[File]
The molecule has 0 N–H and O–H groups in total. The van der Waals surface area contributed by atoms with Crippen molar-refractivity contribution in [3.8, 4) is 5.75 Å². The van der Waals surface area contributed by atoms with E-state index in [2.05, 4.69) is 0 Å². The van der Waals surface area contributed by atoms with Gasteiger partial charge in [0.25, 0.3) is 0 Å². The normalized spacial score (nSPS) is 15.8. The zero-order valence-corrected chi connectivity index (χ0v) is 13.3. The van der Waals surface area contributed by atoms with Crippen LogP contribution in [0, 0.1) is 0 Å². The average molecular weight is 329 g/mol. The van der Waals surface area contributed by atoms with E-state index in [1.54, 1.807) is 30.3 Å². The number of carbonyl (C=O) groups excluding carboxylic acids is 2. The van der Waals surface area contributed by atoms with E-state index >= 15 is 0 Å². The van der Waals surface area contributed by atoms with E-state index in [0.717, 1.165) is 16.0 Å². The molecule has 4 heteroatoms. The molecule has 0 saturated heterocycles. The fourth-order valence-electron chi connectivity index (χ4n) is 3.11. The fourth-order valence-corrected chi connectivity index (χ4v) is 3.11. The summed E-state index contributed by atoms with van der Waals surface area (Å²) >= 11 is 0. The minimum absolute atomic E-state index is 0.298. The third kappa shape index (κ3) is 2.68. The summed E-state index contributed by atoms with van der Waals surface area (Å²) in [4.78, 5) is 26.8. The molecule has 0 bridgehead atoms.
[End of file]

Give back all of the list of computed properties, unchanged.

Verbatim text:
The molecule has 0 N–H and O–H groups in total. The van der Waals surface area contributed by atoms with Crippen molar-refractivity contribution in [3.8, 4) is 5.75 Å². The van der Waals surface area contributed by atoms with E-state index in [2.05, 4.69) is 0 Å². The van der Waals surface area contributed by atoms with Gasteiger partial charge in [0.25, 0.3) is 0 Å². The normalized spacial score (nSPS) is 15.8. The zero-order valence-corrected chi connectivity index (χ0v) is 13.3. The van der Waals surface area contributed by atoms with Crippen LogP contribution in [0, 0.1) is 0 Å². The average molecular weight is 329 g/mol. The van der Waals surface area contributed by atoms with E-state index in [1.54, 1.807) is 30.3 Å². The number of carbonyl (C=O) groups excluding carboxylic acids is 2. The van der Waals surface area contributed by atoms with E-state index >= 15 is 0 Å². The van der Waals surface area contributed by atoms with E-state index in [0.717, 1.165) is 16.0 Å². The molecule has 4 heteroatoms. The molecule has 0 saturated heterocycles. The fourth-order valence-electron chi connectivity index (χ4n) is 3.11. The fourth-order valence-corrected chi connectivity index (χ4v) is 3.11. The summed E-state index contributed by atoms with van der Waals surface area (Å²) >= 11 is 0. The minimum absolute atomic E-state index is 0.298. The third kappa shape index (κ3) is 2.68. The summed E-state index contributed by atoms with van der Waals surface area (Å²) in [4.78, 5) is 26.8. The molecule has 0 bridgehead atoms.